OHSAS 18001 is the Occupational Health and Safety Management Standard. It was published in 2007 and is the de facto OHS standard in use worldwide, although other organizations have similar standards. Some folks question whether OHSAS 18001 for small business is needed or not…
How could OHSAS 18001 for small business work?
Health and Safety management takes worker safety into account when designing processes and products. There are levels to work protection, and they are a ranked order – in other words, you should always strive to do the first; when not able to do so, then do the second; etc.
- engineering controls
- signage and other administrative controls
- Personal Protective equipment (PPE)
This means that an organization does not follow health and safety best practice simply because their workers wear safety shoes and safety glasses. Best practice is reserved for those organizations that show that they have first tried to eliminate the risk, then make a substitution, etc.
Here’s an example that a small business may face: they are working to protect their workers from a hazardous chemical.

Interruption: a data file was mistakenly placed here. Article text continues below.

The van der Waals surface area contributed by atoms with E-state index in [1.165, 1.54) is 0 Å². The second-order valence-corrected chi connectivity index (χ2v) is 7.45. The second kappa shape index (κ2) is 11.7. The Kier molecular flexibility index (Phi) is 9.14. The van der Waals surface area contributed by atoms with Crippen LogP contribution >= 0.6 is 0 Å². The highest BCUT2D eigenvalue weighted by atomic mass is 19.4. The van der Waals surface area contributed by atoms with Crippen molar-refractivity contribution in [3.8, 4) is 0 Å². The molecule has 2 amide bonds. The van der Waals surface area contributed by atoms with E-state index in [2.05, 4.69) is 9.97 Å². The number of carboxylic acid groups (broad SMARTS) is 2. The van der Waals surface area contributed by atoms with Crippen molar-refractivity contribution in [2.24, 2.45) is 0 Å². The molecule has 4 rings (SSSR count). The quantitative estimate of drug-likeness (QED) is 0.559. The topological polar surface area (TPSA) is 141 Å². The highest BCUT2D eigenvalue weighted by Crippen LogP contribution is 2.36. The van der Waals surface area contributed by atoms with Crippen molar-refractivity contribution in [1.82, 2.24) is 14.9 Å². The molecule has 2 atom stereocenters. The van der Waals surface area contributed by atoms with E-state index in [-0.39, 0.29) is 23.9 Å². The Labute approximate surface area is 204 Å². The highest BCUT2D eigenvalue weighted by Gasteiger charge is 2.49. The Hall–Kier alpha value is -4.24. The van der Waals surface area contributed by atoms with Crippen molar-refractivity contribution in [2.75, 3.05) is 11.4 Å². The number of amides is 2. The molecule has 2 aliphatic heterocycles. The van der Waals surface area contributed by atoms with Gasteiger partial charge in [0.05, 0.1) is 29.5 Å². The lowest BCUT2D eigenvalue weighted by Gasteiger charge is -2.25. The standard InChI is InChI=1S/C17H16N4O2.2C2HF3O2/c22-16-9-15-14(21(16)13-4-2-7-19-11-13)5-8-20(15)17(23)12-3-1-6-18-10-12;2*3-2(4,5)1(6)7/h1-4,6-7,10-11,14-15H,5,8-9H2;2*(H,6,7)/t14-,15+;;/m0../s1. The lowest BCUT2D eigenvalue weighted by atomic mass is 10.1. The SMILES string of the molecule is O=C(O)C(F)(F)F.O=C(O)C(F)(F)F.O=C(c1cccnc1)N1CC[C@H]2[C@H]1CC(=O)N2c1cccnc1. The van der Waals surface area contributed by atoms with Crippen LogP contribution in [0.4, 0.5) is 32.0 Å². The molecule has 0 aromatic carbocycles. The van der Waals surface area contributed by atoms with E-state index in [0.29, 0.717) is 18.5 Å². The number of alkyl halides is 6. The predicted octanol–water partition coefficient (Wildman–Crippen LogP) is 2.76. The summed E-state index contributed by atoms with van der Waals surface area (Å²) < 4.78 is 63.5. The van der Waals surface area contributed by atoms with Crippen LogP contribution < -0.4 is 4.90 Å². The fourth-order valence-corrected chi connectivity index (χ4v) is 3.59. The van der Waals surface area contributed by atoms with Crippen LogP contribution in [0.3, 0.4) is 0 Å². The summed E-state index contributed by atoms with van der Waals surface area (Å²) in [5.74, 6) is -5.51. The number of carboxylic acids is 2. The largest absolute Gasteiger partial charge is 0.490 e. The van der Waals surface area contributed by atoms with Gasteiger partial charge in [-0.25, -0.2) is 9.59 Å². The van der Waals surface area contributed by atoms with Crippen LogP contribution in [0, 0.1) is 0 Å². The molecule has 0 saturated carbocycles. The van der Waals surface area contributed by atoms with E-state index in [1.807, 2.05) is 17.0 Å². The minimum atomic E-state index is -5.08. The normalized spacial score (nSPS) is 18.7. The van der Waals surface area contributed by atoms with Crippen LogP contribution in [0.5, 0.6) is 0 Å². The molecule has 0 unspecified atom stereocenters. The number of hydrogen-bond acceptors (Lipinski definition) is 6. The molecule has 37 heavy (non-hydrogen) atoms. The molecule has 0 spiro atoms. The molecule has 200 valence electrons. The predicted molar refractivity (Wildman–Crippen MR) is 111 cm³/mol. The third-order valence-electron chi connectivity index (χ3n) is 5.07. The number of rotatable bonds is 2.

They check and cannot eliminate the chemical, as it is used to clean parts.
They try several alternatives, or substitutes, but the parts do not come clean with no residue with these alternatives.
They then look at the process, and see if engineering can come up with a solution.
Here they hit “pay dirt” – engineering figures out that they can develop a tool to clean the parts without human intervention, so they have significantly reduced the potential exposure to the employee.
Now, the only time that the signage is needed is when the chemical is being handled (received, transferred into / out of the tool, and disposed of), rather than every time a part is processed.
So, signage and PPE is still needed to protect the workers, but the exposure is very limited.
By using the hierarchy of controls, small businesses can protect their workforce from workplace hazards, ensure their safety, and still produce a high quality product at a competitive price.